The way Sikhs choose baby names — by using holy scripture in a rather creative way — reminds me a lot of the way Puritans used to select names.
Puritan parents — not all, but some — would invent a name using a word or phrase from the Bible. (Example: Fly-fornication.) Sikhs, on the other hand, determine the first letter of a baby’s name by picking a random passage out of the Guru Granth Sabib:
Once inside the Gurdwara the Guru Granth Sahib is randomly opened by the Granthi (priest) and a passage is read out aloud. The family will then choose a name by using the first letter of the hymn on the page opened. The baby’s name is announced to the congregation, the Granthi will also add Singh (lion) as a surname if the baby is a boy, and Kaur (princess) if the child is a girl.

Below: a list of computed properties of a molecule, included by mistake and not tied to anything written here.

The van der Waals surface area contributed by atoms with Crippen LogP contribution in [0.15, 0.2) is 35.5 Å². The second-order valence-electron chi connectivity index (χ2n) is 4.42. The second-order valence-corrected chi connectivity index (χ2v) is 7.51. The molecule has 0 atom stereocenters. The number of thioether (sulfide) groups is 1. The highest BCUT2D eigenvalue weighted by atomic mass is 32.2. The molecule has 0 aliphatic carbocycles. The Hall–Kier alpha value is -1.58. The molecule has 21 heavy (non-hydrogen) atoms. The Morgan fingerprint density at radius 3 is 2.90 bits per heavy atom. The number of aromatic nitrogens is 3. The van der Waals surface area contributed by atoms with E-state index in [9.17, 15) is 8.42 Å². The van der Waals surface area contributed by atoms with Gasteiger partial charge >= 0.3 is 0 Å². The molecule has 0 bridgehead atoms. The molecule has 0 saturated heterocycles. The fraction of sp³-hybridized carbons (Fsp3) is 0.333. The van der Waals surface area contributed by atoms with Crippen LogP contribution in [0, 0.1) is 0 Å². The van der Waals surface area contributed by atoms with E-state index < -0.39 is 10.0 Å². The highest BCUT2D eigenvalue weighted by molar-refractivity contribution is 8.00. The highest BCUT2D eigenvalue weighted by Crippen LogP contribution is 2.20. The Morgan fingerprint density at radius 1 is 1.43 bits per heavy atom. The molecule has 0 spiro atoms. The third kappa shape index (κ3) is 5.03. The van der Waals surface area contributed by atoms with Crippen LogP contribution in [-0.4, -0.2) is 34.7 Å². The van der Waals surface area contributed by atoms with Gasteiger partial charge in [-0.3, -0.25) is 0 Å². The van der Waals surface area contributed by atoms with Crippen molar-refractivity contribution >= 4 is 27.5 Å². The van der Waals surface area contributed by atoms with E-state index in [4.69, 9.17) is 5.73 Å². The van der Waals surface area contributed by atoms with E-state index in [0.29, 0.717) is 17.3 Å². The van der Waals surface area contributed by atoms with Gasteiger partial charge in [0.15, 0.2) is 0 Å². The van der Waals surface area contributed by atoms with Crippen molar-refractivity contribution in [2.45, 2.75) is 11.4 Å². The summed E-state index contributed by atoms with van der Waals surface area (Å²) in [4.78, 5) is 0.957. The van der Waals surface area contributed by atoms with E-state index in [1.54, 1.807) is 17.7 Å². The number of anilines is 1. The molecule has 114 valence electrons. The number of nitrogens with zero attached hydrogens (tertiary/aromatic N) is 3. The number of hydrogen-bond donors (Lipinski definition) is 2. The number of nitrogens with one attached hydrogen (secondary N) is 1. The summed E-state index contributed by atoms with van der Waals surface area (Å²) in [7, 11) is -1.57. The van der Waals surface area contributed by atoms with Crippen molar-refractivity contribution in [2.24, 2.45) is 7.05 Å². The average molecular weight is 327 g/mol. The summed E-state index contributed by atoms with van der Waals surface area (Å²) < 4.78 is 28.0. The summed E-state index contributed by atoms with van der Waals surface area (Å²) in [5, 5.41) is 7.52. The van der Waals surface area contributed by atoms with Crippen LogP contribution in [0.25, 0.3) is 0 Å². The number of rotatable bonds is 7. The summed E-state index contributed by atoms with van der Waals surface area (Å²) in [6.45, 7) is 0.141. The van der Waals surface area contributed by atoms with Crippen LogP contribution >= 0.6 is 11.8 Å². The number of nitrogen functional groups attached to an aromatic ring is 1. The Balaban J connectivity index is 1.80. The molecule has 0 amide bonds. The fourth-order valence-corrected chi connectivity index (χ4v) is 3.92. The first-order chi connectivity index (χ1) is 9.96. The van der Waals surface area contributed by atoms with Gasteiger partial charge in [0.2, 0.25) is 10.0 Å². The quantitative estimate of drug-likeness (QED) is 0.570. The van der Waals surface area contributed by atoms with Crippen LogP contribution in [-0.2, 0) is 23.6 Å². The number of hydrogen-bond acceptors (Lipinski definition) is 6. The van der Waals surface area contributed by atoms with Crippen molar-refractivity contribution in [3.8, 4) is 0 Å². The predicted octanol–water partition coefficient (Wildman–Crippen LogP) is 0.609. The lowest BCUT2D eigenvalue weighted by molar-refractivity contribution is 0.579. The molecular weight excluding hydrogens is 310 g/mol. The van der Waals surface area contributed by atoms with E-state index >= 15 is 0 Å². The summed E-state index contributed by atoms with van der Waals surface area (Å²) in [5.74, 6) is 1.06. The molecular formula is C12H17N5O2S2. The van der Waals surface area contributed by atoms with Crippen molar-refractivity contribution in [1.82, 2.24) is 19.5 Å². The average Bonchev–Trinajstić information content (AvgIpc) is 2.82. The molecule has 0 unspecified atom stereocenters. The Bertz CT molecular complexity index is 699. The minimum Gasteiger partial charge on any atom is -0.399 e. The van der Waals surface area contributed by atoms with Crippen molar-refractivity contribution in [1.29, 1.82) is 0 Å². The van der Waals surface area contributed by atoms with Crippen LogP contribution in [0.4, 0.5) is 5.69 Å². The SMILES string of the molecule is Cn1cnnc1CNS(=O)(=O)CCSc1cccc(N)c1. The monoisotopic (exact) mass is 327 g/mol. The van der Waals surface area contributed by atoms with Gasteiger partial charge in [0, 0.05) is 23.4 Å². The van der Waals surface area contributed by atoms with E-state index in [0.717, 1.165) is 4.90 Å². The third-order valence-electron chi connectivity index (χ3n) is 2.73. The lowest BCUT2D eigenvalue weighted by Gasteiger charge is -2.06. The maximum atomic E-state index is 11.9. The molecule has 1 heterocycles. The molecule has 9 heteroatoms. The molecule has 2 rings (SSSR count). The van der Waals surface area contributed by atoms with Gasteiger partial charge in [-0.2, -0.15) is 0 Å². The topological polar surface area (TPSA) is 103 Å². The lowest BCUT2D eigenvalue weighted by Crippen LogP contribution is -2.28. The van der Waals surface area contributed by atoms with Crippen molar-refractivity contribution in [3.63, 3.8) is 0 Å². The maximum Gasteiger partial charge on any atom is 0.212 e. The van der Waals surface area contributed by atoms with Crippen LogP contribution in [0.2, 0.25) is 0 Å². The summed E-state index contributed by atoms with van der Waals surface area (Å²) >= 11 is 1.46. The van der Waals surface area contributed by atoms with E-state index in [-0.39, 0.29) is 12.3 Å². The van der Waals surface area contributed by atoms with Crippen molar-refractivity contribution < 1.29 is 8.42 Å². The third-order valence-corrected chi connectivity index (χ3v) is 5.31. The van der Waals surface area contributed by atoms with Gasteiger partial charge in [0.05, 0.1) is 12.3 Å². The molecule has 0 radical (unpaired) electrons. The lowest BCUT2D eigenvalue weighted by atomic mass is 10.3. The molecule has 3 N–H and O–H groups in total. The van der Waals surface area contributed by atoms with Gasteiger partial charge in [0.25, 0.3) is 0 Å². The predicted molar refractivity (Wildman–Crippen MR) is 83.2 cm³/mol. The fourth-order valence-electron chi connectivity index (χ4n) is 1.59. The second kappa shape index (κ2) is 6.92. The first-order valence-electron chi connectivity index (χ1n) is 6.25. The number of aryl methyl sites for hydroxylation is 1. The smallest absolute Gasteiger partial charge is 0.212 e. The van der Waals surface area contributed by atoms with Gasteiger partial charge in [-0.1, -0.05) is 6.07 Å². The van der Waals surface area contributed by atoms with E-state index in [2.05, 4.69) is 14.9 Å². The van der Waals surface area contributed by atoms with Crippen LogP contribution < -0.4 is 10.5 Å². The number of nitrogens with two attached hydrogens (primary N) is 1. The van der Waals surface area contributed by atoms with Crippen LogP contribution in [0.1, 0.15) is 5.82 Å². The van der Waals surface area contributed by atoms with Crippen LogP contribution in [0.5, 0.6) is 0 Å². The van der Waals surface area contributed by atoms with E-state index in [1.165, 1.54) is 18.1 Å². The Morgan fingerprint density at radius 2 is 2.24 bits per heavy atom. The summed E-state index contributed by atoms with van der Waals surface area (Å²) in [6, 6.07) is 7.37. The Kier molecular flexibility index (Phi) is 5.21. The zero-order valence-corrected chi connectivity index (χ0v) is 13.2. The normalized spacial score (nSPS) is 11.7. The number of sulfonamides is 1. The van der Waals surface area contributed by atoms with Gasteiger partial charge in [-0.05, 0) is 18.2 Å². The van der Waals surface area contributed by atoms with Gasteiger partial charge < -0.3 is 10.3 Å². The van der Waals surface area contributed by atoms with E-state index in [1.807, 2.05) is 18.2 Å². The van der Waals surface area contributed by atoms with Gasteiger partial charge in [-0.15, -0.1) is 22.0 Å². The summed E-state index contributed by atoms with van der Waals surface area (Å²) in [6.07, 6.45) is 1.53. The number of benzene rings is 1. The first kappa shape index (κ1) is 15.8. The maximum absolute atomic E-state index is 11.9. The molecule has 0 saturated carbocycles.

And here’s another interesting fact about Sikh baby names: They’re usually not gender-specific. If the chosen first name is Pritam, a boy would be called Pritam Singh and a girl would be called Pritam Kaur. (Certain names are pronounced differently depending upon gender, though.)